There are not too many times when one gets to connect the former Hollywood action hero and current Governor of California, Arnold Schwarzenegger, with the shrine to geekdom that is the UK Museum of Computing. So when one comes up you really do have to grab it and run. The connection being a famous Schwarzenegger quote. No, not "Gay marriage is something that should be between a man and a woman" or even "It's simple, if it jiggles, it's fat." I was thinking more of that classic Terminator line "I'll be back."

It was a little under a year ago that the Museum of Computing, the first such museum in the UK dedicated to the history of computers and computing, announced it was shutting up shop and effectively putting computer history into storage. The museum was launched back in 2003 and had managed to collect 2500 software items, 2000 hardware exhibits of which some 85 percent have been restored to full working order, 1500 books and manuals, and all of this on a shoestring budget of public donations. Something had to snap eventually, and it turned out to be the closure of the Oakfield Campus of the University of Bath where the museum was housed. I was particularly saddened by the closure, as one of my own prized possessions was exhibited at the museum: a pristine and limited edition gold-plated Sinclair Sovereign calculator from the seventies. True geeks can see a photo of it here.

So I was particularly pleased to learn this week that the Museum of Computing has found a new home and is re-opening in July. Swindon Borough Council has provided a three year lease on new premises in the town centre, close to the new Central Library and well served by public transport. The museum looks like being firmly back on the map at 6-7 Theatre Square, Swindon.

According to museum founder Jeremy Holt, who campaigned for thirteen years to get the Museum of Computing off the ground in 2002, this new location is ideal because "Our last venue in the University of Bath was very difficult to get to without a car. The Council’s new offer puts the Museum in the heart of the town in a prominent place near bus routes. It will be good for the town because the collection of 2,500 items demonstrating Britain’s role in the advances of technology has attracted worldwide interest. We attract 2000 visitors a year from over forty different countries. Our new home means we can attract many more local visitors." He adds "We’re also delighted the three year lease means the Museum can apply for professional accreditation by the Museums and Libraries Association."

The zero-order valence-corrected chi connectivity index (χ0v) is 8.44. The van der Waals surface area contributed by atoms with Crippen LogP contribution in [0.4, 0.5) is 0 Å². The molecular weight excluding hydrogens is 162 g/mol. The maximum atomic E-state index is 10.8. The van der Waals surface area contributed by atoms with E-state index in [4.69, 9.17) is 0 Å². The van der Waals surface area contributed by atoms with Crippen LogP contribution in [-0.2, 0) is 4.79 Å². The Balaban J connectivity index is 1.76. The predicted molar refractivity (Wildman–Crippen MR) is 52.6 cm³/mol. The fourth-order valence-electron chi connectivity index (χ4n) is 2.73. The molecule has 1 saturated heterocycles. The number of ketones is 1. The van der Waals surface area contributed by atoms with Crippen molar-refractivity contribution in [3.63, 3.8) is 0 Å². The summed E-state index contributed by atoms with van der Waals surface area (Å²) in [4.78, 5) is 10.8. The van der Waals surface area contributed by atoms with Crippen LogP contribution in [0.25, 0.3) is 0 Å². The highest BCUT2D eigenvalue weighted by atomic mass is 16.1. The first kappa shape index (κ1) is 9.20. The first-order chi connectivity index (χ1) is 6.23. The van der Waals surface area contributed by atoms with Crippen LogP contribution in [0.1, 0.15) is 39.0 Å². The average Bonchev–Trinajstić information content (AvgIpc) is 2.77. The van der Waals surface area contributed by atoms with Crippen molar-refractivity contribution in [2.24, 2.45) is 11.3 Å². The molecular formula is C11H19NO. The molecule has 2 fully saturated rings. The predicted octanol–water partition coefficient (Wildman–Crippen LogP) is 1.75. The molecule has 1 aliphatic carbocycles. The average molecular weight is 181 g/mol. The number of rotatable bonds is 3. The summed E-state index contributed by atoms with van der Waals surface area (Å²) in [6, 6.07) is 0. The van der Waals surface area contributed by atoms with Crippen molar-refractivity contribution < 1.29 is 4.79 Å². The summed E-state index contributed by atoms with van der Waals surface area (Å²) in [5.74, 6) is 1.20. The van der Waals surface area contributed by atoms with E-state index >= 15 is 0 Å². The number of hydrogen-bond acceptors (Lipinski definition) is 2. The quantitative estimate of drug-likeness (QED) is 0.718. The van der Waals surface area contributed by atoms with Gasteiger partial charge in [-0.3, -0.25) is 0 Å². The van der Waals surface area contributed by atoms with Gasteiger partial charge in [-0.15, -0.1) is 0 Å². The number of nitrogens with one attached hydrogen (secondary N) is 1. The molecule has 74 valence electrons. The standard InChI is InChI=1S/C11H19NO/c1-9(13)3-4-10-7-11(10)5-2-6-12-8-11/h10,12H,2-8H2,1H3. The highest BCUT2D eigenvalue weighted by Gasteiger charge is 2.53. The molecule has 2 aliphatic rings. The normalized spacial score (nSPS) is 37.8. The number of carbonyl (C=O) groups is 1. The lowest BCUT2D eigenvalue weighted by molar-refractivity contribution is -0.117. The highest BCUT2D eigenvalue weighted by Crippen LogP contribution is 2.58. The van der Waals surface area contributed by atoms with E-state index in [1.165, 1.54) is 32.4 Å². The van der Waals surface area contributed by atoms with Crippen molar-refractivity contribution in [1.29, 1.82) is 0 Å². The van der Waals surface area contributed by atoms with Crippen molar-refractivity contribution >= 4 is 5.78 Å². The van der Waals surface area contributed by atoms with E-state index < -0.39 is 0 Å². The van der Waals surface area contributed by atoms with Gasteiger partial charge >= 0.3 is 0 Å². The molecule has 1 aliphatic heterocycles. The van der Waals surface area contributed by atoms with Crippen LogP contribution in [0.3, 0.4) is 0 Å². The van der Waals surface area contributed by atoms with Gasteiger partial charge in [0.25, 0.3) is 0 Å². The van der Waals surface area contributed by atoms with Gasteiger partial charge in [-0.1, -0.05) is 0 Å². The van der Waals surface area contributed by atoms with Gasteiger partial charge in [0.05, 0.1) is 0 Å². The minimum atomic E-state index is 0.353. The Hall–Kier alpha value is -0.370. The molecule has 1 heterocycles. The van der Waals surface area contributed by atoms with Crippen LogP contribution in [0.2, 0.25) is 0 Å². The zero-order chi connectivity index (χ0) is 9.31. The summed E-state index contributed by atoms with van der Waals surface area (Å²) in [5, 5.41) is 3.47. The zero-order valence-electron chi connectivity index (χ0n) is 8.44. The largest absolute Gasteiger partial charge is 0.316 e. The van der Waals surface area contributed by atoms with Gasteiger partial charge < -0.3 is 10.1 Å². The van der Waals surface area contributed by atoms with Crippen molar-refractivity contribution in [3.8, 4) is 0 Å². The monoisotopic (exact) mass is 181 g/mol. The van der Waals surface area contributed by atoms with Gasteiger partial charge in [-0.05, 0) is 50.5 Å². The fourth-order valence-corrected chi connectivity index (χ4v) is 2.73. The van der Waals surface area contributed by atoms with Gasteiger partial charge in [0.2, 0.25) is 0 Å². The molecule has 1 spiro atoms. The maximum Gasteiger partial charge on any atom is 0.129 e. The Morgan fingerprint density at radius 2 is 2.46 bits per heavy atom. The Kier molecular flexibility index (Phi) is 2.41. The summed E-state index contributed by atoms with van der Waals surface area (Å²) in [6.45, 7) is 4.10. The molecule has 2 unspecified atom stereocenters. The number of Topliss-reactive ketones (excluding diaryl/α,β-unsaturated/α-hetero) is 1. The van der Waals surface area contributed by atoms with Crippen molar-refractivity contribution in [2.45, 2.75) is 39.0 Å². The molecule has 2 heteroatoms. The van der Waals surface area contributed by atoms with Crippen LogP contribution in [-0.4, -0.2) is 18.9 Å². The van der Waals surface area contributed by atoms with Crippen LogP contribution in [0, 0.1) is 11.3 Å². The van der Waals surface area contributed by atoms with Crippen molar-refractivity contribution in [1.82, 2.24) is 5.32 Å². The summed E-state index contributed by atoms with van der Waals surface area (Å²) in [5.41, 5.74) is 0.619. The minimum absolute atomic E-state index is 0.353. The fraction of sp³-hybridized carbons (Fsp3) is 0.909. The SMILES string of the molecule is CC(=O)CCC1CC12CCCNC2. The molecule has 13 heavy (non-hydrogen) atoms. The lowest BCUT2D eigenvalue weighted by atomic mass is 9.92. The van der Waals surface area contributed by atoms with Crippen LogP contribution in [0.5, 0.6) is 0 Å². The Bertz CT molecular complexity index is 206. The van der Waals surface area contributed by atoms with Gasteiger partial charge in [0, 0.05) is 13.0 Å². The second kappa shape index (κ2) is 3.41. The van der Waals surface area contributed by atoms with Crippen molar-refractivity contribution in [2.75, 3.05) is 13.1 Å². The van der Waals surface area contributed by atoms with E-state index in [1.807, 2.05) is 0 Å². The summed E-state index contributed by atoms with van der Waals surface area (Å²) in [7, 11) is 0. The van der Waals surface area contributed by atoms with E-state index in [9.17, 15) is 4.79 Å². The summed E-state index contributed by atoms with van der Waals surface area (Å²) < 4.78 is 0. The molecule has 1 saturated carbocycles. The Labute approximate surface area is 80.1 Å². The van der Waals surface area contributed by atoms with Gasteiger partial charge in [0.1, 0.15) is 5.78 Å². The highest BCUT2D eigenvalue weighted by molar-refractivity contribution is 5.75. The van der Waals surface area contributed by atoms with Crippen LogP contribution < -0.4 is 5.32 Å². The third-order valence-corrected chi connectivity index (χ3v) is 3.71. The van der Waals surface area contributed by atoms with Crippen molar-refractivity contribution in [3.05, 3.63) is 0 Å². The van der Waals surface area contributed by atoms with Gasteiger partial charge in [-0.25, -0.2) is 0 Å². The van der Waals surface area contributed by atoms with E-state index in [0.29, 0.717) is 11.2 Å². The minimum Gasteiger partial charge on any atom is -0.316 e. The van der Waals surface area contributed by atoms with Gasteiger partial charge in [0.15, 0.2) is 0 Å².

About the Author

A freelance technology journalist for 30 years, I have been a Contributing Editor at PC Pro (one of the best selling computer magazines in the UK) for most of them. As well as currently contributing to, The Times and Sunday Times via Raconteur Special Reports, SC Magazine UK, Digital Health, IT Pro and Infosecurity Magazine, I am also something of a prolific author. My last book, Being Virtual: Who You Really are Online, which was published in 2008 as part of the Science Museum TechKnow Series by John Wiley & Sons. I am also the only three times winner (2006, 2008, 2010) of the BT Information Security Journalist of the Year title, and was humbled to be presented with the ‘Enigma Award’ for a ‘lifetime contribution to information security journalism’ in 2011 despite my life being far from over...